Sunday, May 31, 2009


We've been away, running in different cities and provinces. Time apart deconstructs the team, loosens us up, makes space where we can activate the skills we've been practicing in group sessions. Our focus changes; we rely on ourselves for motivation and assurance instead of looking outwardly to the coach and the schedule for support. The question of ability shapeshifts to statement form: can I? I can.
When we regroup, our long table buzzes with shiny new tales of travel, romance and adventure. Also: new blisters, running costumes, lobster dinners, salty Atlantic breezes and Cape Breton Island.

Friday, May 29, 2009

Solar flare

Under the orange sign, just below the bluest sky, I traded excited wishes for a good race with the yellow-dressed runner beside me. We started to run, slowly. I fidgeted with my waterbelt which had settled too low on my hips. A runner just ahead and on my right stepped on an abandoned water bottle and the spurting liquid baptized the leg of a man on my left, shocking him out of his reverie and causing him to look around blankly for the source; I explained the linked events and shared a laugh.

Considered the impact of 9,000 pounding feet upon the gravity of the Earth. Looked around for people I know. Thought about thinking nothing. At the first water station Pedro handed me a cup and a friendly smile. The sun shone and I ran. Felt like a vistor as I read signs above bars on the Quebec streets, and a bored local near Carleton. Fell into step with drummers and sang along with singers. Let my eyes linger on runners' tattoos as I ran behind them, and considered how otherwise I'd never stare at a person's calf for so long in public. Smiled at cops who held back traffic and wished us luck. Watched runners ahead of me and thought about who they were, what kind of training they did and how they got to be so fast. High fived smiling kids. Remembered Philly, and how cold the asphalt had felt through the thin soles of my Mizunos. Kids with colorful sponges soaked in cold water, how I loved them eternally, and the energetic fella with the purple cowboy hat, I loved him too. The digital clocks set up at the 10k, 21.1k and 30k markers ticked on and my feet ran to the next water station, a connect-the-dots puzzle. Crumpled every drained paper cup as a gesture of something. Watched kids gather discarded cups with flicks of their hockey sticks. Noticed that my urge to pass was not as aggressive as it had been at the half marathon race last year, when every person in front of me was an obstacle. Noticed my forced exhalations. Tricked myself into believing there was no shame in stopping but that I don't need to stop. It was just me and the road. Felt pained as I watched the faster runners in front of me slow to a walk by the farm where the stetch of road seemed unending and the sun rays the most oppressive, and a stride-lengthening surge of happiness five minutes later as Jess called out from the side in her clear, tall voice, Natalie King, you're my hero, and I turned to see Peter waving at me. At that point I was starting to tell myself I had already run the race and was now into the conclusion, the cooldown. But I bought that line for only a short time and had to replace it with: almost over, 40k down, 2k up, don't think, run. You could stop now, but you've come all this way. Release the inner cheetah.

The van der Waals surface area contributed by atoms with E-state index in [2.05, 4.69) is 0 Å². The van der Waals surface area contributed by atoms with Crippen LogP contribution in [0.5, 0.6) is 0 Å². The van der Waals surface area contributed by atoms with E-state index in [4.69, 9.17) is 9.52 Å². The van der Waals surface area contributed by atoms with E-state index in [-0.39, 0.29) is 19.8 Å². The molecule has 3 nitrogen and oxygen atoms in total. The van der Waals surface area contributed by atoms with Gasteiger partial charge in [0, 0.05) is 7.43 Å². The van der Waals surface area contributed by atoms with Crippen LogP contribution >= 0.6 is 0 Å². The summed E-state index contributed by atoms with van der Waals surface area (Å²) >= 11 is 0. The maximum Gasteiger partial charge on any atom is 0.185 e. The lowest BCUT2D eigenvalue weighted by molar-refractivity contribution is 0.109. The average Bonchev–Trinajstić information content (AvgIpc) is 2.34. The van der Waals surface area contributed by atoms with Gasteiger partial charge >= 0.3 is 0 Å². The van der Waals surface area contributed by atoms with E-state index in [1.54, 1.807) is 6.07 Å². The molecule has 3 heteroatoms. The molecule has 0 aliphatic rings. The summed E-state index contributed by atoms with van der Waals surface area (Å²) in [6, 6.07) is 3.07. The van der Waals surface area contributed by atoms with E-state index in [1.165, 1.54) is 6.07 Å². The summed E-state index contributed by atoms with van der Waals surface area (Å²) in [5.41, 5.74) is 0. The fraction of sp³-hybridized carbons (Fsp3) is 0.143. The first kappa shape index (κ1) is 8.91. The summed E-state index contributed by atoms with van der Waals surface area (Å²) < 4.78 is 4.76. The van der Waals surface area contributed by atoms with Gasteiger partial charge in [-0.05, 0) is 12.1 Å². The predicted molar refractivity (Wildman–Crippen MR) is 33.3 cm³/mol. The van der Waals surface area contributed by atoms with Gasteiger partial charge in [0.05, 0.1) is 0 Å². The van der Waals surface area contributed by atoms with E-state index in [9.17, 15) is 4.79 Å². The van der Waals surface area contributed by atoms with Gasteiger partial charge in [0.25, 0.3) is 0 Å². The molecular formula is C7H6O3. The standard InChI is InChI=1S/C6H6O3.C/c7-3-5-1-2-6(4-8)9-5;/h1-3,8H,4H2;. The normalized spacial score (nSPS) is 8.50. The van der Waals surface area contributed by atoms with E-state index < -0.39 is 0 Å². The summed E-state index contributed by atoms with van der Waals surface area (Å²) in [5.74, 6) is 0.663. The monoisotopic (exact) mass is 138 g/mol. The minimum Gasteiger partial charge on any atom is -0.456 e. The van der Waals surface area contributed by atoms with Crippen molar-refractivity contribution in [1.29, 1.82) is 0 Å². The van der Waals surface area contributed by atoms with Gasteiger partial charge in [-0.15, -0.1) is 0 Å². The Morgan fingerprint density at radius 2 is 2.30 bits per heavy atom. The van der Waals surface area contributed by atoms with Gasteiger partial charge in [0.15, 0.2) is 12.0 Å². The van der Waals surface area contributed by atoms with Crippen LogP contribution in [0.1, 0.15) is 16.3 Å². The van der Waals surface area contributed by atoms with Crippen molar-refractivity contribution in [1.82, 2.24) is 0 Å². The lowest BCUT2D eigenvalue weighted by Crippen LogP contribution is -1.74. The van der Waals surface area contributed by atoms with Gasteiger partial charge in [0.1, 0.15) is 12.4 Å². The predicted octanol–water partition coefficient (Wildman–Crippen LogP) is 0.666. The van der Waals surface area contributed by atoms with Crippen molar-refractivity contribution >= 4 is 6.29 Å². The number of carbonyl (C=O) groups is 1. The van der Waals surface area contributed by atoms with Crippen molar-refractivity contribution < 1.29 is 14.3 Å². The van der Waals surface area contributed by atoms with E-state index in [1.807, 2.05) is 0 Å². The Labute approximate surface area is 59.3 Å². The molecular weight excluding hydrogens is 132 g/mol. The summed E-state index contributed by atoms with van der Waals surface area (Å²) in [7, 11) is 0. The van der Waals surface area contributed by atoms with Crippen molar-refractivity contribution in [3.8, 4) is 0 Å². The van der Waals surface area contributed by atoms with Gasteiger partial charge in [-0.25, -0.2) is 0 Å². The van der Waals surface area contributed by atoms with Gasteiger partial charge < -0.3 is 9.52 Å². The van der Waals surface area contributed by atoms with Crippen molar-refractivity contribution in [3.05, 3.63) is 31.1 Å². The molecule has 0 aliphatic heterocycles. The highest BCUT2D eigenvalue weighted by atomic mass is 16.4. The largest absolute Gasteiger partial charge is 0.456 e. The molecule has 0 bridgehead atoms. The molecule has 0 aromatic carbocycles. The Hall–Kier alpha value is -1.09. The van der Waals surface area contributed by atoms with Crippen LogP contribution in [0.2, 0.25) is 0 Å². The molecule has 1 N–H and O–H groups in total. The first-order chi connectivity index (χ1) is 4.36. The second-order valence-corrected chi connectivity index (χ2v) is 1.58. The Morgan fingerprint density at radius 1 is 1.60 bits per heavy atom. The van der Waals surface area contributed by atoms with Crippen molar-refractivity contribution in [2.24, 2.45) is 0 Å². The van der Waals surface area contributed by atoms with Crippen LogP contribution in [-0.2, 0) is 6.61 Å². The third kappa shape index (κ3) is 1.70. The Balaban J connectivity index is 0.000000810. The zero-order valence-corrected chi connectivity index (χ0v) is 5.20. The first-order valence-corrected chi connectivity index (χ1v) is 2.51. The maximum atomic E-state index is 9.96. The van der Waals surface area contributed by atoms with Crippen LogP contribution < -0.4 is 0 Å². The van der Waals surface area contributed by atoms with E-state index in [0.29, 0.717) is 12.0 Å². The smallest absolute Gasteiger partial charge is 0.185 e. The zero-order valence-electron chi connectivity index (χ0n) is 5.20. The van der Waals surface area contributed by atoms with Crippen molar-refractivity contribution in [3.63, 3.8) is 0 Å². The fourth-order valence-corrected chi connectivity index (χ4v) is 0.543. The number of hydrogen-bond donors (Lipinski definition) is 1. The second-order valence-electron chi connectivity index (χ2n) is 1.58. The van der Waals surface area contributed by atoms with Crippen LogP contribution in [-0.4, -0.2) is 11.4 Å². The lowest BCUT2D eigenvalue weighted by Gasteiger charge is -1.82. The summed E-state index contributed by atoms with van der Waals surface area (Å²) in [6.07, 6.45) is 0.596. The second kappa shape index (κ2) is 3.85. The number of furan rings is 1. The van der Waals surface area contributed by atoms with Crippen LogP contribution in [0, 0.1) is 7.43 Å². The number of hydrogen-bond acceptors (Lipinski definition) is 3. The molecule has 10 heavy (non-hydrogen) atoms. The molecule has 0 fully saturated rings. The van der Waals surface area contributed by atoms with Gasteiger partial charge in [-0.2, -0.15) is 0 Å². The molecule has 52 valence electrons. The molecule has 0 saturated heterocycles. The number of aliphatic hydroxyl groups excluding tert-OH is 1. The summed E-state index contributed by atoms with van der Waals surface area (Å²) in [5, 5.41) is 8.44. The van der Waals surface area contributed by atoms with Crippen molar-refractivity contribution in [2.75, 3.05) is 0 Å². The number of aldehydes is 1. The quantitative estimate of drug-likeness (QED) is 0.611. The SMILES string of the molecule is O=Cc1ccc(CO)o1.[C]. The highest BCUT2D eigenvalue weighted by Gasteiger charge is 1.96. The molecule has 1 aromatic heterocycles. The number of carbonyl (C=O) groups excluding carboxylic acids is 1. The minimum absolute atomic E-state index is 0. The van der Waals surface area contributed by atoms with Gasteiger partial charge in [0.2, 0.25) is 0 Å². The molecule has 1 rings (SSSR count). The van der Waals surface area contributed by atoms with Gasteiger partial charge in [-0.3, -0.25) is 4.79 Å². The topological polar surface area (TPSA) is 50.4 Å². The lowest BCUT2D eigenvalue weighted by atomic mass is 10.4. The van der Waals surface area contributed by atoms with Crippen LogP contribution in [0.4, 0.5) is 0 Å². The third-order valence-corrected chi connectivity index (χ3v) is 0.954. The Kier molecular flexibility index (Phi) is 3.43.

Then the last signs taken in glances: 300m, 100m, and then the final archway dares me and I hold on to my heart so it won't fly away and I jump over the line and yell and then the finisher's medal is around my neck, as shiny as my smile and heavy as my feet. My face a salt lick.

I talked haphazardly with other runners, ate a half poppyseed bagel and drank some protein, stretched on a picnic table, smiled at a man with lilacs tucked fetchingly behind an ear, sank into the park grass, backpack cradling my head, not a care in the world, nothing on the agenda; I had left home, roamed the world like a hobo and returned filthy, spent and utterly blissed out; the body sacrificed on the road like a deer, the tiny yellow bird of my spirit following Icarus.

Saturday, May 23, 2009

The day before

I hope it did it right. The preparation, I mean. My running clothes are laid out, along with gels and shoes. Bottle of ibuprofen. Sun-shielding ballcap. Garmin.
Tonight's entertainment will consist of heavy water drinking and refraining from setting goals. Goal are like tigers: fun to play around with but dangerous.

But, this is a good goal for tomorrow evening.